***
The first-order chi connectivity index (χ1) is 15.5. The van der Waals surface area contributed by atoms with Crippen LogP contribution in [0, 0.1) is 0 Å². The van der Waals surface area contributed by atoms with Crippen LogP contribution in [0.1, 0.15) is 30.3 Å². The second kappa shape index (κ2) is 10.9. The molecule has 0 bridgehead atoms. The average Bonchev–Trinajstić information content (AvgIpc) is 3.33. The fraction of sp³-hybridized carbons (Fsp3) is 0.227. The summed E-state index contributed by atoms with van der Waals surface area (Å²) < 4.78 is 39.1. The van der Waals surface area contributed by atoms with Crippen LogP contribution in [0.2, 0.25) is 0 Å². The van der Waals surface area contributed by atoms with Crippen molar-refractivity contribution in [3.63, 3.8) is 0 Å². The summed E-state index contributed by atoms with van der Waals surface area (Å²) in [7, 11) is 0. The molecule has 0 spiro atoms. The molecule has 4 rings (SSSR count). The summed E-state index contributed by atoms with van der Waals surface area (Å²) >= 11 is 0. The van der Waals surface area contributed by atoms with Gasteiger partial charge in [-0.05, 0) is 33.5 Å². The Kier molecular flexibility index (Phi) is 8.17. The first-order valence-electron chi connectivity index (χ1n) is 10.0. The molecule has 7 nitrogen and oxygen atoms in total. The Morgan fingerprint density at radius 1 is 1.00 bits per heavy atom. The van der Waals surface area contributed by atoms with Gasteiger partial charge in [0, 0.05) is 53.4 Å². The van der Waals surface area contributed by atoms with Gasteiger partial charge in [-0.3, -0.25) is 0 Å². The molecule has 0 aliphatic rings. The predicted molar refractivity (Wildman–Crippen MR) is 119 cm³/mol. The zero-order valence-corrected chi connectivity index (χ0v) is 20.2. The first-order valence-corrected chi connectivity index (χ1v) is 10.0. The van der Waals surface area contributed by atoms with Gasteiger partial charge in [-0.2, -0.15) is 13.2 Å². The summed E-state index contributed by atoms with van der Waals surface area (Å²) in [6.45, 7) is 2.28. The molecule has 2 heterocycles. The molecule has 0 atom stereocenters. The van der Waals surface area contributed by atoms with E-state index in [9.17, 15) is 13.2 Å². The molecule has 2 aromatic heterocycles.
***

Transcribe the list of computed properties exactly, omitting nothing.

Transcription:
The first-order chi connectivity index (χ1) is 15.5. The van der Waals surface area contributed by atoms with Crippen LogP contribution in [0, 0.1) is 0 Å². The van der Waals surface area contributed by atoms with Crippen LogP contribution in [0.1, 0.15) is 30.3 Å². The second kappa shape index (κ2) is 10.9. The molecule has 0 bridgehead atoms. The average Bonchev–Trinajstić information content (AvgIpc) is 3.33. The fraction of sp³-hybridized carbons (Fsp3) is 0.227. The summed E-state index contributed by atoms with van der Waals surface area (Å²) < 4.78 is 39.1. The van der Waals surface area contributed by atoms with Crippen LogP contribution in [0.2, 0.25) is 0 Å². The van der Waals surface area contributed by atoms with Crippen molar-refractivity contribution in [3.63, 3.8) is 0 Å². The summed E-state index contributed by atoms with van der Waals surface area (Å²) in [7, 11) is 0. The molecule has 0 spiro atoms. The molecule has 4 rings (SSSR count). The summed E-state index contributed by atoms with van der Waals surface area (Å²) >= 11 is 0. The van der Waals surface area contributed by atoms with Gasteiger partial charge in [-0.05, 0) is 33.5 Å². The Kier molecular flexibility index (Phi) is 8.17. The first-order valence-electron chi connectivity index (χ1n) is 10.0. The molecule has 7 nitrogen and oxygen atoms in total. The Morgan fingerprint density at radius 1 is 1.00 bits per heavy atom. The van der Waals surface area contributed by atoms with Gasteiger partial charge in [0, 0.05) is 53.4 Å². The van der Waals surface area contributed by atoms with Gasteiger partial charge in [-0.3, -0.25) is 0 Å². The molecule has 0 aliphatic rings. The predicted molar refractivity (Wildman–Crippen MR) is 119 cm³/mol. The zero-order valence-corrected chi connectivity index (χ0v) is 20.2. The first-order valence-corrected chi connectivity index (χ1v) is 10.0. The van der Waals surface area contributed by atoms with Gasteiger partial charge in [-0.2, -0.15) is 13.2 Å². The summed E-state index contributed by atoms with van der Waals surface area (Å²) in [6.45, 7) is 2.28. The molecule has 2 heterocycles. The molecule has 0 atom stereocenters. The van der Waals surface area contributed by atoms with E-state index in [9.17, 15) is 13.2 Å². The molecule has 2 aromatic heterocycles.